Mission: Northwest

60 rules for exploring the road less travelled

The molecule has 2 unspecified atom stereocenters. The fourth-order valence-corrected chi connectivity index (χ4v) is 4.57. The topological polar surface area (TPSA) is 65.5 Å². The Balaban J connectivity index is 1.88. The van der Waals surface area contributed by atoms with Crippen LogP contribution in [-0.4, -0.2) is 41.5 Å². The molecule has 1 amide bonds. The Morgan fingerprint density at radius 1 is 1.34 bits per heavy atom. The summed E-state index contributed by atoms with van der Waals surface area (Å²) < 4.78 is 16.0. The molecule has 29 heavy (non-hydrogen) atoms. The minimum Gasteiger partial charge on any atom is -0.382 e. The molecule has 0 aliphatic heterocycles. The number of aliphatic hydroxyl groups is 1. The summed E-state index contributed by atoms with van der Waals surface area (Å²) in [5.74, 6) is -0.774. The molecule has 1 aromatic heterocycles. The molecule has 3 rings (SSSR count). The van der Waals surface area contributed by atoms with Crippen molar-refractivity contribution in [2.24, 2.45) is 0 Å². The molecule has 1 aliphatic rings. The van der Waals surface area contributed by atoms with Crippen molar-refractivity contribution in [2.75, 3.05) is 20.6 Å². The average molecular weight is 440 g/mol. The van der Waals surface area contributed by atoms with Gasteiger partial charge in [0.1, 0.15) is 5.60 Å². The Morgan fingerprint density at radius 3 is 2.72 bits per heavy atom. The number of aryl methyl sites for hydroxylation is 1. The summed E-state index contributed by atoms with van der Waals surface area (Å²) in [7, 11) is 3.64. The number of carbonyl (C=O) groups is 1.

1) When you arrive in Terrace, stop first at the Visitor Info Centre on Hwy 16 (4511 Keith Ave.). Here, you can get up-to-date information about activities in and around Terrace as well as free maps, pamphlets and brochures. The centre, which is run by the city’s tourism body Kermodei Tourism, has traditionally been rated as one of the best in the province for providing friendly and knowledgeable service. Summer hours are 10 a.m. until 6 p.m. every day. Drop by or call 250-635-4944. 2) The Skeena Valley Farmers’ Market is a Terrace tradition. With up to 70 local vendors selling everything from homebaked pies and luscious produce to handmade soaps, handcrafted knives and ethnic food, the market is a must-see. You can also enjoy horse and buggy rides around town and live music by local musicians. Now more than 20 years old, the market is the largest of its kind north of Kamloops. Get there early, before all the goodies are gone. The market is open every Saturday, from May to the end of October, from 9 a.m. to 1 p.m. Drive north on Kalum St. and turn left on Davis Ave. The market’s kitty-corner from the library, across from George Little Park. 3) For a gentle walk on the edge of town, check out the Howe Creek Trail. The trail is about three kilometres and runs through quiet local woods that follow the bottom of the Terrace neighbourhood referred to as the Bench. It leads past a small hatchery and a meandering, salmon-bearing stream that was restored through local volunteer efforts. You can join the Howe Creek Trail from any number of residential streets. One trailhead is adjacent to the Terrace Youth Soccer fieldhouse in Christy Park at the end of Sparks St. 4) Visit a miniature church – a place of worship, rest and history. Drive 22 km east of Terrace and explore the Usk Chapel, tucked along the right hand side of the highway. A favourite for small weddings, it was built in 1967 by Terrace’s Christian Reform Church to celebrate Canada’s centennial birthday. This tiny building is one-third the size of a church that was on the other side of the Skeena River in the days when a thriving settlement was there. The original church was ruined in 1936 during a massive flood. Locals wanted to move the original across to the highway side of Usk but couldn’t because its beams were too rotten. The replica was constructed instead. 5) Inviting hiking opportunities are all around us in the Northwest! Choosing where to hike among all the enticing peaks can be a bit daunting but that is made simple with a pamphlet detailing trips all within close driving distance to the trailhead. Kermodei Tourism has compiled different hikes ranging in difficulty from easy to moderate to difficult. The pamphlet, available at the Visitor Info Centre on Keith Ave., also details what other activities can be enjoyed on each trip, such as fishing, camping and swimming. 6) Walk through the mossy, green woods of Ferry Island Park and enjoy close-up views of the mighty Skeena River. Ferry Island is a municipal campground with a network of nature trails that circle the island, winding between giant cottonwood trees and the riverbank. They are flat and easy to walk or run. While cruising the woods, see if you can spot the eyes in the trees. A local artist spent hours carving unique faces into the island’s tree trunks and it’s a favourite activity among locals walking the trails to count the number of faces they can find in the trunks. Some say there are as many as 53 faces. Getting there, take Hwy 16 east for two kilometres from downtown. Drive along the newest of the two bridges that span the Skeena River and take a turnoff on the south side of the highway. Follow it and park just past the campground. 7) Get in touch with Terrace’s creative side by taking in the work of local artists at various local businesses. Call the Art Gallery at 638-8884 for more information. There’s also a wide variety of eye-catching mural art in and around the downtown core of the city that’s worth a few minutes of reflection. 8) The pioneer past comes alive at Heritage Park Museum, located atop Kalum hill on the corner of Sparks St. and Kerby St. This outdoor museum is home to a historic collection of authentic pioneer log buildings. Highlights include the Kalum Lake Hotel and several homes and cabins once belonging to northwest miners, trappers and homesteaders. The museum is open from 10 a.m. to 5 p.m. Monday to Friday in May and June. In July and August, the museum is open 10 a.m. to 5 p.m. seven days a week. All summer, staff in old-fashioned costumes will offer guided tours at 10:30 a.m., 1 p.m. and 3:30 p.m. Call the museum at 635-4546 for more information and to check for times and other events. 9) Scores of fish canneries once dotted the northcoast, but they’re all gone except one – the North Pacific Cannery, near Port Edward. The cannery village has now been preserved as a museum with food, special weekend events and tours throughout the week. Take Hwy 16 west toward Prince Rupert until you come to the turn off to Port Edward. Then follow the signs to the cannery. The trip from Terrace should take about an hour and a half. The cannery is open Tuesday through Sunday May 1 – June 30, daily July and August, and Tuesday to Sunday Sept. 1 – 27. There is an admission charge but children under six are admitted free. 10)  Treat yourself to some tasty ice cream while experiencing a historical sight. The old Kwinitsa rail station foreman’s house was brought to Terrace in 1972 but turned into a classic but modern ice cream parlour in 2008. The building is located at the east end of the Millenium trail, on Hwy 16, at the bottom of Eby Street. As one of the only surviving rail buildings in the region, it is a significant artifact from the Northwest’s past. Half of the house is taken up by the ice cream parlour. The other half contains offices of the Nisga’a Commercial Group which organizes tours of the Nass Valley. 11) Play an 18-hole round of golf at the Skeena Valley Golf Course. The course stretches out at the base of spectacular Thornhill Mountain and has full pro-shop facilities, a coffee shop and a licensed lounge. To get there, drive along Old Lakelse Lake Rd., then turn left on Thornhill St. Call 635-2542 beforehand to book a tee time. Beware – non-members can’t book more than three days in advance. Also check out the driving range just west of town on Hwy 16 at New Remo. The range is open seven days a week from noon until 8 p.m.. 12) Learn more about First Nations culture and enjoy performances by numerous talented First Nations people on National Aboriginal Day. National Aboriginal Day is a way for First Nations people to get together and enjoy cultural activities in one surrounding. The event is open to everyone in the community and surrounding areas. There will be many activities and all kinds of vendors in George Little Park in downtown Terrace June 20. The day starts out with an opening prayer at 9 a.m. 13) Count how many bears you can see in one day. From mid May to early June, berries flourish on the side of the Nisga’a highway. And where there’s berries, there’s bears. Black bears are most common but sometimes, visitors can see brown bears, grizzlies and even Kermodes. The white spirit bears are rare, however. Head west on Hwy 16 and turn right on Kalum Lake Rd. Drive along the highway and keep your eyes peeled to the side of the road. Be very careful, though. Do not get out of your car and at no time, try to feed the bears. Take photos from your car. 14) Go for a hike. Overlooking downtown and the Skeena River, Terrace Mountain rewards hikers with a stunning view of the city and valley. This is an easy to moderate hike and the trailhead is close to downtown. To reach the start, drive east on Park Ave. from its intersection with Kalum at the library. Continue up a hill and follow Park Ave. as it turns into Johnstone. Look for a large trail sign and park here. The trail climbs steeply before levelling off, then risies and falls amid rock bluffs, ravines and mossy forest. Average hikers take around 45 minutes to reach the bench and viewpoint at the top. Retrace your steps, or continue on the trail down the backside of the mountain. This way, you’ll end up at Yeo St., just off of North Sparks Ave. Walk back to the library along Kalum St. 15) Enjoy a picnic lunch on a bench overlooking the city on Lanfear Hill. Drive west along Hwy 16 and turn right on Kenney St. Park in the gravel area at the top of the hill on your right. Have a seat and dig in. After lunch, if you are feeling adventurous, look for the trailhead close to the bench and climb down the hill. 16) Visit the Terrace Art Gallery, the hub of the local artistic community. It hosts exhibits from across B.C. and Canada. The gallery is downstairs in the Terrace Public Library on the corner of Lazelle Ave. and Kalum St. It’s open Wednesdays, Thursdays and Saturdays from noon to 4 p.m., Fridays noon to 6 p.m., and Sundays 1 to 4 p.m. In July and August, it’s closed Sundays. For information, call 638-8884 or check out the website at www.terraceartgallery.com. 17) If it’s a serious alpine adventure you’re looking for, lace up your hiking boots or hop on your bike and head for Thornhill Mountain. The high peak on the ridge immediately southeast of town looks forbidding. But there’s actually a very good trail, the Vicki Kryklywyj Memorial Trail, which leads to the summit on a route originally built for prospectors with pack horses. The panoramic view from the summit is spectacular. If you go before late June, expect to wade through some large snowfields in the high alpine. Drive east just past the junction of Hwy 16 and 37. Make the first right turn onto Old Lakelse Lake Dr., and drive straight for about 6 km. About 800 metres after passing a garbage dump, make the next left at the bottom of a hill into a dirt parking lot. Drive straight along the dirt road for 2.3 kilometres until you see a sign for the trailhead on the right, just after a switchback to the left. Park here. The road is rough but 4WD is not necessary. It’s 4.8 kilometres from that point to the alpine. The trail crosses a creek and then ascends a set of steps. 18) Nature lovers who want alpine scenery but don’t want to hike can drive to the top of nearby Copper Mountain. Follow the directions for Thornhill Mountain (17), but continue all the way until the road forks at a saddle near the top. The left branch goes to a forestry lookout. The right branch climbs higher to where telecommunications towers are perched atop the mountain. Go either way. Ensure your vehicle is in good condition, particularly the brakes. Proceed slowly, with your lights on and honk your horn while rounding blind corners. Four-wheel drive is recommended. 19) Have a picnic against the backdrop of water roaring through the box canyon at Kleanza Creek Provincial Park. A short trail takes visitors to a viewpoint overlooking the 24-metre canyon. Or you can sit on picnic tables at the bottom end and marvel at the rushing rapids and deep, swirling pools. Drive about 15 minutes east of Terrace on Hwy 16. This is a favourite spot for rock climbers who climb the walls inside the canyon. The park also has a campground with 21 spots. 20) It’s a little bit of Ireland in Terrace, B.C. Come see Yaughal (pronounced YAWL), a miniature village that’s a replica of the real one in County Cork. When it comes to labours of love, then this is one. Jim and Jo Allen have now assembled 19 buildings based on the real ones in the village where Jim spent his first 20 years. In the Allen household it’s now called Tiny Town. Brand new this year is a replica of the Queen Mary, built by friend Ted Adams. You’ll find Tiny Town at 5134 Agar, located on the southside of Terrace. 21) Red Sand Lake Demonstration Forest is a B.C. Forest Service recreation site that features beautiful campsites and an outstanding series of trails. Head west from Terrace on Hwy 16 and turn right immediately after the Tempo gas station. Follow the road for 26 kilometres. Be warned, though. This is a rough, rutted logging road, so go slow. There are three main trails at the lake. The shortest one is a 1.6-kilometre wheelchair accessible loop. The second is 2 km long and leads to a lookout that’s worth the climb. The other is 3.8 km long, and meanders around the scenic Kalum River and Kalum Lake. The campsites are free and have pit toilets. 22) Visit the Terrace Public Library at the corner of Park Ave. and Kalum St. next to George Little Memorial Park. People in Terrace love their library, and it’s easy to see why. It’s a comfortable, friendly place to pass a few hours – one of the best of its size. The catalogue boasts some 73,000 titles, including a well-stocked DVD collection. There’s also a periodical section with the latest magazines and newspapers, and a full reference library, in addition to a boardroom that’s used for meetings and used book sales. You can also find out about upcoming community events such as the latest foreign films or performers coming to town by checking out the notice board on the wall near the entrance and washrooms. Curl up with a good book in quiet corner, or surf the Internet at one of the computer terminals. Regular programs continue and special events also happen throughout the summer. The library is open every day except for Sunday during the summer. Call 638-8177 for more information. 23) Relax on the beach or go for a swim at Lakelse Lake. The lake is crisp and clean, with water flowing in and out at several points from the Lakelse River. Because it’s not a tremendously deep lake, Lakelse warms up nicely in the summer and is good for swimming. The beaches are also soft with yellow sand. The two parts of Lakelse Lake Provincial Park that have car access are Lakelse Lake picnic site, and Furlong Bay campground. Drive about 20 minutes south of Terrace toward Kitimat on Hwy 16 and watch for the signs on the right. 24) Walk amid tall trees and spiky Devil’s Club beside a fast-flowing creek to Gruchy’s Beach. This is a beautiful and short 20-minute trail at the north end of Lakelse Lake. The trees are huge, the vegetation is lush, and the sound of Williams Creek is music to the soul. In the early fall, this can be a good spot to observe spawning salmon. Head south of Terrace on the highway towards Kitimat and watch for the turnoff on the right just before the Williams Creek bridge. 25) Take a day trip east on Hwy 16 to visit historic Gitwangak Battle Hill. On the top once stood a fort manned by the Gitwangak people who, from this strategic point, controlled the lucrative trade on the grease trail coming south from the Nass Valley past the fort. The grease trail, so named for the calorie-rich grease from the oolichan fish that dripped from the packs of those who used the route, was a key commerce route for native people. At Battle Hill, you’ll find new interpretative panels and the story of ‘Nekt, a Gitwangak warrior who died in a fire that destroyed the fort. From Terrace, go east on Hwy 16, then turn left at Kitwanga where the highway intersects with Hwy 37 North. Drive across the bridge spanning the Skeena River and continue north. Look for the signs. The parking area for Battle Hill is on your left. The drive from Terrace should take about an hour. 26) Kick back, relax and soak in the warm Mount Layton Hot Springs. The springs are fully equipped with a swimming pool, kiddie pool, water slides, cafeteria, dining room and 7-room hotel. Drive about 20 minutes south of Terrace on Hwy 37 and look for the sign on the right. 27) Experience the small rural community of Rosswood, about 30 minutes north of Terrace past Kalum Lake. Rosswood is a collection of old homesteads, cabins and more contemporary dwellings. Check out the community grounds and don’t miss the general store. Also look for the infamous “Peeing Tree” on the right side of the highway as you approach the small community. Head west on Hwy 16 and turn right on Kalum Lake Drive. The road will turn into the Nisga’a highway and Rosswood is 42 km away. 28) Visit the Happy Gang Centre for Seniors at 3226 Kalum St. Every first Saturday of the month the centre offers a pancake breakfast from 8-11 a.m. Weekday lunches are the best deal in town; Monday to Friday from 11:30 a.m.-12:45 p.m., for just $5, you can enjoy a bowl of soup, a sandwich, a dessert and a beverage. Other menu items are sold separately and all the food is homemade. The Happy Gang Centre also offers crib Tuesday nights at 7 p.m., whist on Monday afternoon at 1 p.m. and glee club, a singing group, at 1 p.m. on Tuesdays. There are many other activities offered as well, or just come in and meet the gang for coffee at any time of the day. The Happy Gang holds regular meetings every second Thursday of every month at 2 p. m. 29) Locals call it “the millennium trail,” probably because it opened in 2000. Officially it is the Grand Trunk Pathway, taken from the name of the first railroad to forge across the north. Opened with due pomp and circumstance in August 2000, the 1.6 km walking, jogging and biking trail runs parallel of Hwy 16 as it passes through town. It has fast become a popular spot for outdoor enjoyment. Ten storyboards that mark the route describe the history of the area, starting with the First Nations people who were here more than 5,000 years ago to the more recent arrival of European settlers. There are also benches, a few picnic tables and a small gazebo near Eby St. This project was the dream of the Terrace Beautification Society and came together when the city purchased land from CN. The main parking area for the pathway is at the east end, near the corner of Hwy 16 and Eby, across from the ambulance station. 30) Visit historic Kitselas Canyon to learn more about the history and cultlure of the Kitselas people. For updated information on tour availability and events, contact Web Bennett at the Kitselas First Nation, Ph. 635-8882, Ext. 231. Email is canyon@kitselas.com. The Visitor’s Information Centre is another source of information. 31) The Skeena area boasts a number of provincial campgrounds, most of which are located on lakes or rivers. The parks provide a number of recreation opportunities, including boating, fishing, walking, hiking, wildlife viewing and photography. Large Lakelse Provincial Park is only 25 km south of Terrace on Hwy 37. Prudhomme Lake is only 20 km east of Prince Rupert on Hwy 16. Diana Lake Provincial Park is just 1 km southwest of Prudhomme Lake. It offers a variety of water-oriented day activities. Kleanza Creek Provincial Park covers 269 ha on the Skeena River and on both sides of Kleanza Creek. Gitnadoix River Recreation Area offers some real wilderness fishing. At least 13 species of fish, including all five species of Pacific salmon and Steelhead are found here. It can be reached from the boat launch at Exchamsiks River Park, 55 km west of Terrace. Camping is no longer permitted at Exchamsiks River Park, 55 km west of Terrace on Hwy 16, but it has great walking trails. The boat launch on the west side of the river and the parking lot on the east side is open for day use. 32) Go fishing and catch a big one. Terrace is one of the prime fishing spots in B.C. and beyond. All the information you need can be found at one of the area’s tackle shops. Ensure you have proper licences and understand various closures and restrictions. 33) For sheer beauty, nothing tops the drive from Terrace to Prince Rupert. Green forested slopes swoop down to meet the blue of the mighty Skeena River. It’s about 90 minutes each direction, but leave yourself plenty of time to stop along the way to admire the scenery. Be sure to check out John Little falls and don’t forget to watch out for eagles. 34) See Bear Glacier. The three-hour trip is worth the drive. Situated on Strohn Lake near Stewart, B.C., the glacier is so close to the highway, you don’t even need to get out of your car to get a good look. From Hwy 16 at Kitwanga, turn north on Hwy 37. Continue to Meziadin Junction and turn onto 37a. Keep going until you reach Stewart, a historic mining community of about 500 residents. Stewart boasts plenty of local attractions, including a museum and several comfortable hotels, cozy bed and breakfasts, and a centrally-located full-service campsite. 35) Check out the local newspapers to find out about special events taking place that week. A list can be found in community calendar section of The Terrace Standard. The Standard is published every Wednesday and on sale at a number of retail outlets. Or visit the paper online at www.terracestandard.com for up to date local news. Also look out for The Northern Connector, published on Fridays and always free. The Northern Daily is also free and is available in numerous places around town. It contains national and international news. For more tourism info, check out www.getawaybc.com, a province-wide site organized by the Terrace Standard and its sister papers. 36) Check out the spectacular Exstew valley and waterfalls. The valley is gorgeous and green with lush vegetation, rock cliffs, berries and lots of birds. The waterfalls are always full, and depending on the time of year and glacier flow, can be extraordinary. Go west on Hwy 16 for about 39 kilometres. Turn right onto a logging road that is marked by a sign and drive for about 10 kilometres until you get to a fork. From here, there are two ways to get to the falls. You can either stay right, then turn left at the next fork. Drive until the end and you’ll find a trailhead. From here, it’s a 20-30 minute hike to the falls. Your second option requires less walking. Go left at the first fork, drive past two bridges and park when you see a trail on the left side. It should be marked by a pink ribbon. From here, hike 5-10 minutes to the falls. A trip to the falls and back should take about three hours from Terrace including driving and hiking. The hiking trails are fine for beginners and children. 37) Take the free ferry across the Skeena River to the other side of Usk, a short 20-minute drive or so east of Terrace on Hwy 16. The ferry landing is on your left and easy to find. Pack a picnic lunch and spend the afternoon checking out the area. 38) Take a walk or a ride around the Terrace Mountain Hiking/Biking Trail, an 8-kilometre cross country bike trail that wraps around Terrace Mountain. The trail, boasts climbs and descents, promises a good fitness challenge, and is loads of fun. Stretching throughout a forested area, the trail takes riders past little creeks and beautiful flowers. It’s a challenging ride but parts can be walked if it proves too difficult. The trail head is the same as the Terrace Mountain nature trail, located on Walsh Ave., behind the arena.. 39) For a unique ocean-side hike, drive south on Hwy 16 to Kitamaat Village and go for a hike. Turn left before you go down the big hill into downtown Kitimat. Drive to the very end of the village, park near the dock, and look for a trail along the shore. You’ll pass a totem pole and a Haisla graveyard along the way. The hike takes around an hour round-trip. 40) A drive southwest from the Hwy 16 and Hwy 37 intersection will take you to the Terrace Speedway, featuring a brand new timing booth this year. The 3/8 mile paved oval track is home to stock car races and entertainment once-a-month between May and September on weekends, with time trials at 6 p.m. and races at 7 p.m.. For the 2009 race schedule and more info, go online to www.terracespeedway.ca. Turn south on Hwy 37 from Hwy 16 and take the immediate first right. Turn left at the T intersection at the base of the hill and follow the signs. 41) For a day trip, try K’san Village just outside of Old Hazelton. Here you’ll find longhouses, totem poles and the history of the original inhabitants of the area. Head east on Hwy 16 for about an hour and a half. Turn off Hwy 16 toward Old Hazelton and follow the signs. 42) Har matey. Local Rotarians will once again be taking over the municipal campsite at Ferry Island for their annual treasure hunt on Sunday, Aug. 9. Parents and their children enjoy a stroll through the forested landscape, encountering pirates along the way. Each one has a skill-testing event and question. Costumes and props add to the occasion. There are prizes at the end. A registration fee goes toward community activities. The hunt begins at 1:30 p.m, and registration starts about an hour before that. 43) Celebrate Canada Day in style. Food, music and history come alive July 1 when firefighters from Terrace and Thornhill host a pancake breakfast from 7:30 to 11 a.m. at the Terrace firehall on the corner of Eby and Lazelle, in the same building as city hall. Proceeds go toward the B.C. Professional Fire Fighters Burn Fund. Most of the money goes to a summer camp for children who are burn victims. After the breakfast, drive up to Heritage Park where there’ll be music, old-fashioned kids races, a barbecue, a silent auction and other special events. Heritage Park is a collection of restored European settler-era log buildings. Take Kalum St. north up the hill and look to your left. 44) Everybody loves a parade and that’s what Kitimat, 60 km south of Terrace on Hwy 37, offers area residents each Canada Day. The parade takes place at noon July 1 in the central area of Kitimat and winds up at the Riverlodge recreation centre. Numerous community groups spend hours prepping and decorating their floats, making them the best they can. Riverlodge also hosts an international food fair after the parade, full of delectable ethnic foods. Local talent also plays. Once you’ve taken care of your appetite, get up and dance. Canada Day concludes in the evening with fireworks at Mountainview Square at 11 p.m. More information is available from the tourist information centre in Kitimat. 45) Head to the races. Drag car races, which are fun and exciting to watch for the whole family, are held four weekends of the summer at the Terrace-Kitimat Airport. Racers compete for prizes and the drags are part of a Northwest circuit. The first of the four race series in Terrace took place on May 23-22. The second series is on June 27-28 with Aug. 2-3 being the third weekend series. The fourth and last series of this season takes place the weekend of Aug. 29-30 featuring “Bike Wars”. If needed they will have a rain-out weekend on Sept. 5-7. On Saturdays, trials start at 6 p.m., races begin at 7 p.m. On Sundays, trials go at 1 p.m., races at 2 p.m. – all weather permitting. On race weekend, watch for the signs on Keith Ave. and at the Hwy 37/16 intersection. The race track is five minutes south of Terrace on Hwy 37 on the right hand side. For more information check www.terracedrags.ca. 46) Look no further than Terrace for a jampacked B.C. Day long weekend. The city hosts numerous events as it celebrates its heritage with Riverboat Days. Named for the steam-powered vessels that plied the Skeena River until the advent of the railway, Riverboat Days offers music, culture, food, sports and much more. The event, which takes place on the August long weekend, starts this year July 31 with opening ceremonies at George Little Park at 7 p.m. Come see the floats making their way through downtown during the parade Saturday morning starting at 11 a.m., then head over to George Little Park to enjoy Concerts in the Park right after. The headliner this year is female rocker Lee Aaron. Concerts in the park continue on Sunday too. Remember to check out baseball, beach volleyball, and paintball tournaments, the Skeena Cruizers Car Show at the arena on Saturday, and save some space in your stomach for barbecued salmon. Finally, don’t miss the fireworks over Ferry Island on Saturday night. Follow the lead of locals and line up on the sidewalk of the bridges leading into the city from the east for the best view. Riverboat Days runs from Friday, July 31 to Sunday, August 9, with sports events, music, theatre, historical tours, food and art taking place throughout the week. 47) Thornhill Community Grounds will be alive with the sound of animals September 12 to 13. 4-H club members and other organizations will show their animals for judging in horse achievement and other categories. Come see poultry, sheep, rabbits and other animals and learn about them from their owners. There will also be the 4-H Horse Show. These events are often the only time the club members get to show their animals and are a chance for people not familiar with farm animals to see them up close and personal. 48) Go for a relaxing paddle in a canoe in the sun. The northwest is home to dozens of unspoiled lakes you’ll be itching to explore by water. One local favourite is Kalum Lake. A few, hard-to-spot sites that are suitable for launching a canoe line the southeast shore. The sites are accessible off the Nisga’a Highway. The Hart Farm forest service campsite at the south end of the lake is a good launch-spot, too. It’s located at kilometre 27 along the West Kalum Forest Service Road, past Red Sand Lake Demonstration Forest recreation site. You’ll see signs for Pine Lakes along the way, another great setting for a day’s canoe trip. This site is equipped with a canoe launch and picnic tables. 49) The village of Kincolith at the mouth of the Nass River in the Nass Valley is known as the Seafood Capital of the Nass. So it’s natural that its annual entertainment extravaganza take on an appropriate name – Crabfest. It takes place this year on July 3 and 4 featuring Kim Mitchell and Trooper and other entertainers, including local and youth. Also on hand will be a group of Nisga’a dancers, a multitude of other musicians, food vendors, production vendors and more. If you are camping, please bring appropriate supplies. Access to Kincolith is easy now that a road has been built to the village. Check in with Kermodei Tourism for updated information as the dates get closer. 50) Visit the original house of Terrace’s founder George Little. The George Little House hosts a variety of events and fundraisers year-round. It offers interpretive tours, local arts and crafts and maps and provides information about the history of the city and its founder. Local First Nations art work is on display downstairs in the Wilp Simgan carving studio. The house also hosts monthly Clara’s tea. Clara, who was George Little’s wife, also made important contributions to Terrace’s past. The house hosts a flea market Sundays from 10 a.m. to 2 p.m. during summer months and this year, its staff will also offer interpretative historical bus tours of Terrace. The George Little House is downtown near the train tracks at the foot of Kalum St, making it an easy-to-find central hub for visitors. Private teas can be booked. Phone 638-8887. 51) Explore Terrace’s old pioneer cemetery. It offers a spectacular view from high on the bench, overlooking Eby’s Landing on the Skeena River. The cemetery is a local heritage site and volunteers are busy restoring this once-neglected site, which was founded in 1909. The final resting place of Terrace founder George Little is here. Also look for the two headstones marking the graves of two Russians who died while working in the northwest region. Floyd Frank, a Terrace dairy farmer, is also buried here. Before his death in 2002 at the age of 96, he created a network of pathways leading down the hill to a small park at the bottom of the embankment. Varieties of trees he collected are planted along the pathways and in Frank’s Park. To reach the cemetery from downtown Terrace, drive west along Hwy 16 past Canadian Tire. Turn right on to Kalum Lake Dr. where you see the sign for Northwest Community College. The cemetery is located at the top of this hill, next to Frank’s Field. 52) Cattle sorting and gymkhana take place outside at the Thornhill Community Grounds August 16. The annual gymkhana will welcome horse club riders from around the Northwest region to compete in all seven gymkhana events. Horses and riders test their speed and precision in Figure 8, Barrels, Flag Picking, Keyhole, Pole Bending, Ring Spearing and Scurries. Figure 8 is similar to barrel racing but the riders direct their horses around poles instead. Flag Picking involves bending down and pulling a flag out of a barrel, racing down to the end, riding around a pole, racing back and putting the flag back into the barrel and racing to the finish. In Pole Bending, riders weave their horses through a series of poles and race for the finish. Ring Spearing tests riders’ accuracy as they use a long pole to slip the rings onto without letting them fall off. If the weather turns rainy, the events will be moved into the Skeena Valley Exhibition Arena. 53) Prince Rupert’s the place to be for the fun, food and excitement of a festival where 10,000 people are having a great time! Welcome to Prince Rupert’s annual SEAFEST community festival from June 11-14th and come to experience it all. This is the best festival in the northwest to taste the famous shish kabobs and seafood, to try your hand at canoe racing, basketball, soapbox derby, street hockey, or many other events. Come to join in or watch the long colourful parade winding through downtown, the hilarious Quick & Daring, or the wonderful Sunset Service. The theme for this year’s 31st annual parade is “Whale of a Good Time” and the parade route is literally a sea of people with the show of community pride not to be missed. And you won’t want to miss the entertainment after the parade, as we are pleased to have both the Canadian Naden Band of Maritime Forces Pacific and the USAF Band of the Pacific Alaska Brass in attendance this year. Seafest will recognize the 2010 Olympic Games with the BCLC 2010 Winter Games Dome where participants can ski through the winter woods and shoot targets at the simulated Biathlon course, test their wrist shot in the hockey rinks and experience first-hand the sights, sounds and smells of bobsleigh or paralympic sit-skiing in the ImmersaDome. The Seafest Committee is in need of more volunteers now to take on small jobs in the organization of the festival and during the festival weekend, so please consider giving back to your community and join in behind the scenes. Please call Special Events at 250.624.9118 or visit out website at www.prspecialevents.com. The community has fun, the participants have a blast, and the spectators have a great time! So come and join us for a weekend of friendships, good food and great activities. See you in Prince Rupert from June 11th to 14th at Seafest 2009. 54) Music lovers, put the Kispiox Valley Music Festival in your calendar. The music festival, in its 15th year, takes place the last weekend in July every year and showcases local artists playing a range of eclectic music. Acts are performed on a stage located on the bank of the Kispiox River with space for seating and dancing outside in a natural ampitheater. Headlining this year are bluegrass band Viper Central, gypsy style band Redboot, rock band Traveler, flamenco guitarist Jorge Miguel, the Dana Wylie band, and Navaz. The festival began in 1994 with a group of indiviuals hoping to host an event in the community. Booths with homemade food and people selling their creative wares are present for those inclined to shop. Bring your tent or campers to this family event that runs this year from July 24 to 26 in the beautiful Kispiox Valley. Take Hwy16 to New Hazelton and turn off the main highway. The festival grounds are approximately a half hour drive on the Kispiox Valley Road. 55) If you love totem poles, Gitanyow is the place to go. There are 21 totem poles standing on the Gitanyow Historic Village Site and an interpretive center that houses some original totem poles that date back to 1760. The interpretive center was built in 2001 and have exhibits portraying the crests of the totem poles and other artifacts like the only existing copper shield, traditional blankets, baskets, and bentboxes. There are also photographs of current and past chiefs. It also hosts exhibits of Emily Carr and the time she spent with the Douse family in 1928. Those interested in a tour should call (250) 849-5615. The cost to observe the historic village and center is $5.00 per person. Gitanyow, also known as Kitwancool, is located on hwy37 North to Alaska, approximately 25 kilometers from the hwy16 turnoff and north of Kitwanga. The community is approximately 2.5 km down a turnoff from hwy37N. It is home to two frog clans: the wolf (Lax Gibuu) and Frog/Raven (Lax Ganeda). 56) The RCMP Musical Ride returns to enthrall spectators with its precision and beauty July 12 in the main arena at the Thornhill Community Grounds. There will be two shows: 1 p.m. and 6 p.m. The public will be able to see the horses in the Skeena Valley Exhibition Arena when they’re not performing. Don’t miss this exciting event – the last time the musical ride performed here was in the 1970s. Proceeds from ticket sales will go to improve the community grounds. Tickets are available at various businesses around town. 57) The Riverside Music Festival rocks the countryside at Har-Lee’s Place August 7 to 9. There’s great entertainment all weekend with 15 bands plus this year’s headliner Ronnie Prophet. Pick up some crafts at the kiosks and enjoy the foods available from vendors on site. Har-Lee’s Place is 14 km north on Kalum Lake Drive. For more information, call 631-9514. 58) The annual McBike 8-Hours of Onion Lake team bike race is still happening but there’s a challenging addition for those who are prepared – a full-on 24-hour version. That 24-hour version begins Sunday, Aug. 2 while the eight-hour race starts the next day, Aug. 3, with the plan that both conclude at the same time. Onion Lake is located between Terrace and Kitimat just off of Hwy37 South. Camping locations are available. There are adult and youth racing categories. More information is available from McBike in Terrace, 250-5225. 59) What goes up must come down and that’s been the case, with the exception of a few years, since 1977 thanks to the King of the Mountain running race. It’s 8.5 kilometres up and then down Terrace Mountain which overlooks the city. This year’s event has male and female categories and takes place Saturday, Aug. 1 at 2 p.m. There’s same day registration, beginning at 12:30 p.m., at the Terrace Arena. It’s also the starting point for the race. The event is sponsored by the local running club. Further information available at 250-638-1802. 60) Learn more about First Nations culture and enjoy performances by numerous talented First Nations people on National Aboriginal Day. National Aboriginal Day is a way for First Nations people to get together and enjoy cultural activities in one surrounding. The event is open to everyone in the community and surrounding areas.There will be many activities and all kinds of vendors in George Little Park June 20. The day starts out with an opening prayer at 9 a.m.